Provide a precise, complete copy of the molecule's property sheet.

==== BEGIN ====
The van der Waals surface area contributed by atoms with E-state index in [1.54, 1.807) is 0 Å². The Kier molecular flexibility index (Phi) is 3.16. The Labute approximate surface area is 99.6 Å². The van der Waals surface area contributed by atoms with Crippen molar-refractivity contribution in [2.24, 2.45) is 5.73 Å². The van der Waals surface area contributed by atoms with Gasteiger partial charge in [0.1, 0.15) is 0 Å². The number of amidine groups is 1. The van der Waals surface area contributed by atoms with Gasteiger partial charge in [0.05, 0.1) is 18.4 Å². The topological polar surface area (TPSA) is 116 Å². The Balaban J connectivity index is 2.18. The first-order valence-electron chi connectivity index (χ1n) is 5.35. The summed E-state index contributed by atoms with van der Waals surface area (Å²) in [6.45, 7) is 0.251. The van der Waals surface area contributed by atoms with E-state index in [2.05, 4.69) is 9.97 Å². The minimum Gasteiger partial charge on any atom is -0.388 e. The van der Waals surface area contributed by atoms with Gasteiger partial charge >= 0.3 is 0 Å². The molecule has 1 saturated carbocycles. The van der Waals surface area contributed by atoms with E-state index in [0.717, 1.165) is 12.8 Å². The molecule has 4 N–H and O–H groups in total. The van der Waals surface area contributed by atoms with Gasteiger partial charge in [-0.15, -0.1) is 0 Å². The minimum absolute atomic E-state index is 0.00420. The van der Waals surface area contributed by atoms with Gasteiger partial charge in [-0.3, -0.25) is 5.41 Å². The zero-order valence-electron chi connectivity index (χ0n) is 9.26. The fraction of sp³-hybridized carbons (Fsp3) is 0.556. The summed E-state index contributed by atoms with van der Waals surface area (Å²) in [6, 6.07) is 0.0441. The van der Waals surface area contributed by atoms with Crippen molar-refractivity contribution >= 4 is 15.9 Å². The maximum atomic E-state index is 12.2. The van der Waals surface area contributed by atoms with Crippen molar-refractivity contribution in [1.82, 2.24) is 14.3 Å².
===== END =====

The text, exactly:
The van der Waals surface area contributed by atoms with E-state index in [1.54, 1.807) is 0 Å². The Kier molecular flexibility index (Phi) is 3.16. The Labute approximate surface area is 99.6 Å². The van der Waals surface area contributed by atoms with Crippen molar-refractivity contribution in [2.24, 2.45) is 5.73 Å². The van der Waals surface area contributed by atoms with Gasteiger partial charge in [0.1, 0.15) is 0 Å². The number of amidine groups is 1. The van der Waals surface area contributed by atoms with Gasteiger partial charge in [0.05, 0.1) is 18.4 Å². The topological polar surface area (TPSA) is 116 Å². The Balaban J connectivity index is 2.18. The first-order valence-electron chi connectivity index (χ1n) is 5.35. The summed E-state index contributed by atoms with van der Waals surface area (Å²) in [6.45, 7) is 0.251. The van der Waals surface area contributed by atoms with E-state index in [2.05, 4.69) is 9.97 Å². The minimum Gasteiger partial charge on any atom is -0.388 e. The van der Waals surface area contributed by atoms with Gasteiger partial charge >= 0.3 is 0 Å². The molecule has 1 saturated carbocycles. The van der Waals surface area contributed by atoms with E-state index in [0.717, 1.165) is 12.8 Å². The molecule has 4 N–H and O–H groups in total. The van der Waals surface area contributed by atoms with Gasteiger partial charge in [-0.15, -0.1) is 0 Å². The minimum absolute atomic E-state index is 0.00420. The van der Waals surface area contributed by atoms with Gasteiger partial charge in [-0.3, -0.25) is 5.41 Å². The zero-order valence-electron chi connectivity index (χ0n) is 9.26. The fraction of sp³-hybridized carbons (Fsp3) is 0.556. The summed E-state index contributed by atoms with van der Waals surface area (Å²) in [6, 6.07) is 0.0441. The van der Waals surface area contributed by atoms with Crippen molar-refractivity contribution >= 4 is 15.9 Å². The maximum atomic E-state index is 12.2. The van der Waals surface area contributed by atoms with Crippen molar-refractivity contribution in [1.82, 2.24) is 14.3 Å².